The former head of the U.K.’s foreign intelligence service believes that Russian President Vladimir Putin would be succeeded by Nikolai Patrushev, the secretary of Russia’s Security Council, if his health fails.
Ex-MI6 chief Sir Richard Dearlove made the prediction on the longtime Russian leader’s potential replacement during an episode of the One Decision podcast that was released on Thursday. Dearlove’s comments come amid global speculation over Putin’s health as Russia’s invasion of Ukraine surpasses five months.
“I would go as far as to say almost for certain, it would be Patrushev at the moment,” Dearlove said. “Whether that figure will survive politically in the longer term, is entirely another question.”
Putin, 69, has faced an onslaught of rumors that he is suffering from poor health or some type of ailment. Russia has dismissed these rumors as hearsay, but the denials have not halted discussions on who could replace Putin if he could no longer serve as president.
Patrushev is a close ally of Putin who has attempted to justify Russia’s invasion of Ukraine and its goals in the war-torn country, The Washington Post reported. Like Putin, Patrushev served in the KGB, the main security agency for the Soviet Union. The Security Council of Russia, for which he is the secretary, is a “separate department of the Presidential Executive Office,” according to the Kremlin’s website.
In predicting that Patrushev could be a successor for Putin if his health fails, Dearlove was agreeing with Dr. Louise Shelley, a professor at George Mason University in Virginia and director of the school’s Terrorism, Transnational Crime and Corruption Center that she founded. Shelley said on the podcast that she believes if Putin were to become ill, it would be a member of the siloviki that takes his place. Shelley described the siloviki, or security forces, as “the power structures of Russia.”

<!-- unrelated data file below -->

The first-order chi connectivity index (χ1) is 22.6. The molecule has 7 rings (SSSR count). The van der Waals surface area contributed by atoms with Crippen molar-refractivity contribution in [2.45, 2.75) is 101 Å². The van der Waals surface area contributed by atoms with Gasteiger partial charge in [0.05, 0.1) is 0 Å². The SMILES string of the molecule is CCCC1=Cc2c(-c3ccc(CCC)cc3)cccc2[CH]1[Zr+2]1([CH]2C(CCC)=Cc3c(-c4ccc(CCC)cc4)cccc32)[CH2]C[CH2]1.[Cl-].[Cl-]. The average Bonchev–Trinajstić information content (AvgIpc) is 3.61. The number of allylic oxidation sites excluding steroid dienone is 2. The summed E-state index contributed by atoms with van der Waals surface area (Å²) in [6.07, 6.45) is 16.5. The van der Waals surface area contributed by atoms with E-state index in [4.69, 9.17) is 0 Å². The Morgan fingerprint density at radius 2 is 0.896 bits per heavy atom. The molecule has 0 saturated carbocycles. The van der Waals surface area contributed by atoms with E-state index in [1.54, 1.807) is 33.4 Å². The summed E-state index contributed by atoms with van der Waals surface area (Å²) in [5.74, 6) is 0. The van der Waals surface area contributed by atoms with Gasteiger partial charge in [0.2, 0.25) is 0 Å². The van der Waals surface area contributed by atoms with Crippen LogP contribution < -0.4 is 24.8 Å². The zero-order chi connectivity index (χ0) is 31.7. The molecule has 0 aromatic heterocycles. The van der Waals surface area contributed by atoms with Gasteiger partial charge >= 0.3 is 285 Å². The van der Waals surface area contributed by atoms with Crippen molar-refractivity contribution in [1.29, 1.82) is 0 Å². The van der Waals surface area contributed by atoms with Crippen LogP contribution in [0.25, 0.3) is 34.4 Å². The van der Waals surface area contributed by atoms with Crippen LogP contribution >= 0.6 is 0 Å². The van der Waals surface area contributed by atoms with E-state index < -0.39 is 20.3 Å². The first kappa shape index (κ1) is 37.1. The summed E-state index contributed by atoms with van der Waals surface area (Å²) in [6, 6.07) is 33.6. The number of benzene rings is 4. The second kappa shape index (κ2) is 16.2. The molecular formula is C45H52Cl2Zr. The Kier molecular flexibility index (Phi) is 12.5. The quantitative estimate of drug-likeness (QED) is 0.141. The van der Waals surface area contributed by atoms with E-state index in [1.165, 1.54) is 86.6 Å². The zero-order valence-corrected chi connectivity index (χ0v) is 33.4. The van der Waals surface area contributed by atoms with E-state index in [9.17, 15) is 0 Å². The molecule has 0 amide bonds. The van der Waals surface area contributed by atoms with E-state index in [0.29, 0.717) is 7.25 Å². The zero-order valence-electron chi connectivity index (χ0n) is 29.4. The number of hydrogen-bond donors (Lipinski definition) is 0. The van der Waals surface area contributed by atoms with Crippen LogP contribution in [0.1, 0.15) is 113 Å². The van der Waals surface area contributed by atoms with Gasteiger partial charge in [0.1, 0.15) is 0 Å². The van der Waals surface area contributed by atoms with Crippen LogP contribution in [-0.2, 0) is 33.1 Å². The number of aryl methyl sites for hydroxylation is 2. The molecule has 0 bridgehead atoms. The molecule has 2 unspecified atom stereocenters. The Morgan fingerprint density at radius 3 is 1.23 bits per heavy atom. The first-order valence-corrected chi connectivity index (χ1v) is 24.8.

“Someone like Patrushev, somebody who is in Putin’s inner circle at the moment,” would likely succeed him, Shelley said.
“Whether that person would survive in power a long time, I don’t know. But that’s what I see as the next scenario,” she added.
Dearlove responded that he “absolutely” agreed with Shelley.
“It’ll definitely be initially one of the siloviki,” he said.
Any successor would take office in a country that has seen Putin maintain his grip on power for more than two decades while serving as the country’s prime minister and president. In April 2021, Putin signed a law that reset the terms he has served back to zero and could allow him to seek two additional terms. If he chooses to do so and succeeds, the additional 12 years would make him president of Russia until 2036.
Newsweek reached out to the Kremlin for comment.